Nuno: Surely we have many great bands here, though they were many more some years ago. Many things changed social and financially lately in the country, as I think in the whole world, but it had a stronger effect on us as a very small community. If metal stands as a minority overall, things gets worst in a place like Azores with about 200.000 people (referring to the nine islands). However, some brave warriors are resisting and carrying the torch. I would say Anomally, Sanctus Nosferatu, Carnification, WeParasites, Spank Lord, Zymosis are the most notorious today, but we have some names that made history as Morbid Death (the biggest one indeed), Classic Rage and Tolerance 0. Despite that, some other relevant bands as In Peccatum, Nableena, A Dream Of Poe, Psy Enemy, Neurolag, Trigger Made Solution, Gods Sin, Carnification... well, they were so many, but actually they are all on hold or split up. Sorry if I forgot some other good ones.

4. What bands have influenced your band and its sound?

Nuno: Well, I think everyone in the band has its very own background. André grew up with punk, I grew up listening to more extreme things, Ruben still loves some nu-metal bands, Bruno listened very much to Pantera and Metallica, Pedro was into grunge first and Nuno (our latest bass player) grew up with death and black metal. But this is not a very accurate look into what we are and play. The truth is that we are all very open minded concerning music. This is why we all understand our different "languages" while rehearsing. Meanwhile, there are some elements we preserve in our music: melody, groove and some experimentation. This is why we always loved to try odd signatures. It started inspired by Dream Theater and then we fell in love with Textures, Mnemic and Meshuggah. Anyway, we are incapable of setting any barrier towards our writing process.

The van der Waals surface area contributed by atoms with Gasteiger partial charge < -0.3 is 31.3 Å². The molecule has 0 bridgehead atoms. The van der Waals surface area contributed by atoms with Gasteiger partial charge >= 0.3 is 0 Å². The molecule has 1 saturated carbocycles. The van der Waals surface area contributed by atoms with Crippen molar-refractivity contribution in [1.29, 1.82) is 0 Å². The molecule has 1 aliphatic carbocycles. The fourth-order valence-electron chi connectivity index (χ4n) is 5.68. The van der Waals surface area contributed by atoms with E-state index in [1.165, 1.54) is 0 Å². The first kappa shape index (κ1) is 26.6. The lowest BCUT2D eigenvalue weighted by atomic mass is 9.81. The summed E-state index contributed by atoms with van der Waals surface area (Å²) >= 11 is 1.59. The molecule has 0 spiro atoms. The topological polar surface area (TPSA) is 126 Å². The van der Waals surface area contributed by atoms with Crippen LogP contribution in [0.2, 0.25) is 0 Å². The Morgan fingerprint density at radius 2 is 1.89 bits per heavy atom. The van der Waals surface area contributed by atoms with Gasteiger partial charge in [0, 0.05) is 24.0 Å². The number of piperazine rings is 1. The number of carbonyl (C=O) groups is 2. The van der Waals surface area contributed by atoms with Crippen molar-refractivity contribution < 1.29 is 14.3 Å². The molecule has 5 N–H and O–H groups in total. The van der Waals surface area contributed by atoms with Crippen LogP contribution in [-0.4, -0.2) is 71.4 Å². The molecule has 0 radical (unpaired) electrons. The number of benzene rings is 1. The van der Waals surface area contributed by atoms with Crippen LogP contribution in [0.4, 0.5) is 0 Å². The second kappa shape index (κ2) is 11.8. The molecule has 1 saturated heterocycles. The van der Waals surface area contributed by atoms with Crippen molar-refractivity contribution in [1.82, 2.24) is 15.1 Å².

5. What lyrical theme do you guys use in your music? What message do you want to send?

Nuno: Basically we appeal to calm and order, though we have nothing to do with emocore or Christian metal. We like to approach the human condition and social behaviors in a more philosophical way and sometimes creating fictional scripts. But I'm not sure we will keep that as a guideline forever. We believe that things change and people as well. So we may be spreading other visions in the future.

6. Tell us about the writing process for Mechanorganism.

Nuno: I think it flew out very easily. I mean, we became more aware and mature through the years, so the process were sometimes slow, especially in a song like "Mechanorganism", which has more environment, samples and odd structures.  Nevertheless, we just do what we feel it's better to make our music more dynamic and less predictable.

7. Which song would you choose off Mechanorganism to show potential Stampkase fans?

Nuno: For the reasons I mentioned, I think it's hard to answer. We have some really melodic and calm moments but in the other hand we can be very aggressive and progressive. But I would say that "Dodge Fire" sums up very well what we are about.

8. Is there any story or concept behind the Mechanorganism title?